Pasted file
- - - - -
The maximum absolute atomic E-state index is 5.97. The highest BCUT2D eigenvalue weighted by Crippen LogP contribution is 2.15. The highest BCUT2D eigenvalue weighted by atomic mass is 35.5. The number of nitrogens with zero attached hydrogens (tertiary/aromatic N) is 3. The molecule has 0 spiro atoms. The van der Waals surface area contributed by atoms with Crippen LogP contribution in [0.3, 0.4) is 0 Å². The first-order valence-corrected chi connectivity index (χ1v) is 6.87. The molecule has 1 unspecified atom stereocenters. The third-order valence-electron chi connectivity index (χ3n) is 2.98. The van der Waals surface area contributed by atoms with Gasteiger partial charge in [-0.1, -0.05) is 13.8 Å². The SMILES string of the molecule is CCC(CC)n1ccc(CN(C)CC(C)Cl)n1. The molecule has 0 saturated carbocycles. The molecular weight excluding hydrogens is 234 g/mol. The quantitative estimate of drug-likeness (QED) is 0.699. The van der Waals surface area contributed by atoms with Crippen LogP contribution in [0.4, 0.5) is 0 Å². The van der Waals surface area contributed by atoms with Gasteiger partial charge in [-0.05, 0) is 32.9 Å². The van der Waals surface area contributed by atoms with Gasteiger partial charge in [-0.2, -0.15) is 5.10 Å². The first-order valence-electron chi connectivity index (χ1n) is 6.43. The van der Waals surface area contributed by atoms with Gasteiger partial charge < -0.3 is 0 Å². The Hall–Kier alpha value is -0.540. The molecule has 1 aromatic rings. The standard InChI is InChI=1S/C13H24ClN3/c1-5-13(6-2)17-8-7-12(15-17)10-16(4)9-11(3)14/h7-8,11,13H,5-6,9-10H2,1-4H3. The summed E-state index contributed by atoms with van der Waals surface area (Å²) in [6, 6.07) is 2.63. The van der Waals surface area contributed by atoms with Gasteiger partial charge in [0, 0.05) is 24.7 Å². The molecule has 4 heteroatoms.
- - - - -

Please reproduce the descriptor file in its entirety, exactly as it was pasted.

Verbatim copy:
The maximum absolute atomic E-state index is 5.97. The highest BCUT2D eigenvalue weighted by Crippen LogP contribution is 2.15. The highest BCUT2D eigenvalue weighted by atomic mass is 35.5. The number of nitrogens with zero attached hydrogens (tertiary/aromatic N) is 3. The molecule has 0 spiro atoms. The van der Waals surface area contributed by atoms with Crippen LogP contribution in [0.3, 0.4) is 0 Å². The first-order valence-corrected chi connectivity index (χ1v) is 6.87. The molecule has 1 unspecified atom stereocenters. The third-order valence-electron chi connectivity index (χ3n) is 2.98. The van der Waals surface area contributed by atoms with Gasteiger partial charge in [-0.1, -0.05) is 13.8 Å². The SMILES string of the molecule is CCC(CC)n1ccc(CN(C)CC(C)Cl)n1. The molecule has 0 saturated carbocycles. The molecular weight excluding hydrogens is 234 g/mol. The quantitative estimate of drug-likeness (QED) is 0.699. The van der Waals surface area contributed by atoms with Crippen LogP contribution in [0.4, 0.5) is 0 Å². The van der Waals surface area contributed by atoms with Gasteiger partial charge in [-0.05, 0) is 32.9 Å². The van der Waals surface area contributed by atoms with Gasteiger partial charge in [-0.2, -0.15) is 5.10 Å². The first-order valence-electron chi connectivity index (χ1n) is 6.43. The van der Waals surface area contributed by atoms with Gasteiger partial charge < -0.3 is 0 Å². The Hall–Kier alpha value is -0.540. The molecule has 1 aromatic rings. The standard InChI is InChI=1S/C13H24ClN3/c1-5-13(6-2)17-8-7-12(15-17)10-16(4)9-11(3)14/h7-8,11,13H,5-6,9-10H2,1-4H3. The summed E-state index contributed by atoms with van der Waals surface area (Å²) in [6, 6.07) is 2.63. The van der Waals surface area contributed by atoms with Gasteiger partial charge in [0, 0.05) is 24.7 Å². The molecule has 4 heteroatoms.